Dr. Drexler, who has been engaged in the development of this new test procedure, has just removed from the Bernhard-Nocht Institute in Hamburg to Bonn University. The procedure functions, in principle, in exactly the same way as most of the commercial tests hitherto available on the market: all these procedures recognise genotype sequences in the blood, which originate from the hepatitis C virus. However, the problem is that various types of pathogen exist, whose genotypes are sometimes very different. A good blood test ought to raise the alarm equally well for each of these types. "In Asia, for example, we often find different hepatitis C viruses from ours", says Dr. Drexler. "But when a tourist becomes infected in Thailand and subsequently donates blood in Germany, we must be able to diagnose these blood samples without fail, too".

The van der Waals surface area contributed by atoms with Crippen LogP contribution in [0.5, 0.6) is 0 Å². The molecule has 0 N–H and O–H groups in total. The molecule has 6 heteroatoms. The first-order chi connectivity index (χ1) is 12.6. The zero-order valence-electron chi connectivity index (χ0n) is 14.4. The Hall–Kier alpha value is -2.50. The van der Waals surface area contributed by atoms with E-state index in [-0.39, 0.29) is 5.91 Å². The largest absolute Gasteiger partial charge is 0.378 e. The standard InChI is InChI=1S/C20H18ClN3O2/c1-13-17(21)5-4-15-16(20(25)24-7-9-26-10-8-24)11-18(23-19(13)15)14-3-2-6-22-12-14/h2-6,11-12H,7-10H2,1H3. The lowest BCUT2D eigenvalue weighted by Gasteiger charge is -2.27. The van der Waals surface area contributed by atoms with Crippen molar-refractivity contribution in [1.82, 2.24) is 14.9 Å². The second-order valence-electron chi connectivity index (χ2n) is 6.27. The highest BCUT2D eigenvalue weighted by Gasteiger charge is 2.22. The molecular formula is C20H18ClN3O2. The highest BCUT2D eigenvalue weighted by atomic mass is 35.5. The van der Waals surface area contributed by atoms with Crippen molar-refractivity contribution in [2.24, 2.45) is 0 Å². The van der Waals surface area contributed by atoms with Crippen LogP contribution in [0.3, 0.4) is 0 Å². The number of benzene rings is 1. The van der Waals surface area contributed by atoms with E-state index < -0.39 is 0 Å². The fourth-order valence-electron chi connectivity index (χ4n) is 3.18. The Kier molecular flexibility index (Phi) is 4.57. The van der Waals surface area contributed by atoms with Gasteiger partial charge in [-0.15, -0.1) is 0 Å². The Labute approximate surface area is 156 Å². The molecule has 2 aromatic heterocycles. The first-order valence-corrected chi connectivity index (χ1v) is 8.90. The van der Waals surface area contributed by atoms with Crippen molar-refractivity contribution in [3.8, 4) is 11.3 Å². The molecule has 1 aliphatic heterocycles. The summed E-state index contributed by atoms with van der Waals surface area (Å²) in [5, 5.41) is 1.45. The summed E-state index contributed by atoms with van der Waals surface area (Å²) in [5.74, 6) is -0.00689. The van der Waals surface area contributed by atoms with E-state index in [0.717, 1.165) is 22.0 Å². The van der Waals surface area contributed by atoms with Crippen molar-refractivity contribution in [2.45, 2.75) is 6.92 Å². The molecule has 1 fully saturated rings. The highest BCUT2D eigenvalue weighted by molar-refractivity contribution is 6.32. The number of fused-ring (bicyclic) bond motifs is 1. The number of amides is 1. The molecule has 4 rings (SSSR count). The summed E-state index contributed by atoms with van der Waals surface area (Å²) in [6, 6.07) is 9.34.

600 Blood Samples examined

At many points, however, the genotypes of diverse pathogens are to a great extent identical. Genetisists speak here of conserved regions, and all commercial tests have been "specialised" with respect to one of these points. The new procedure, in contrast, reacts when it detects sequences from a different conserved region which has not so far been used for HCV diagnosis. Working on the basis of just under 600 blood samples from five different countries, researchers were able to demonstrate just how well this functions. "We are, at least, just as sensitive as the two best standard procedures", emphasises Professor Dr. Christian Drosten, a virologist from Bonn University. "This is true for all types of virus".

Passes Practical Test in Brazil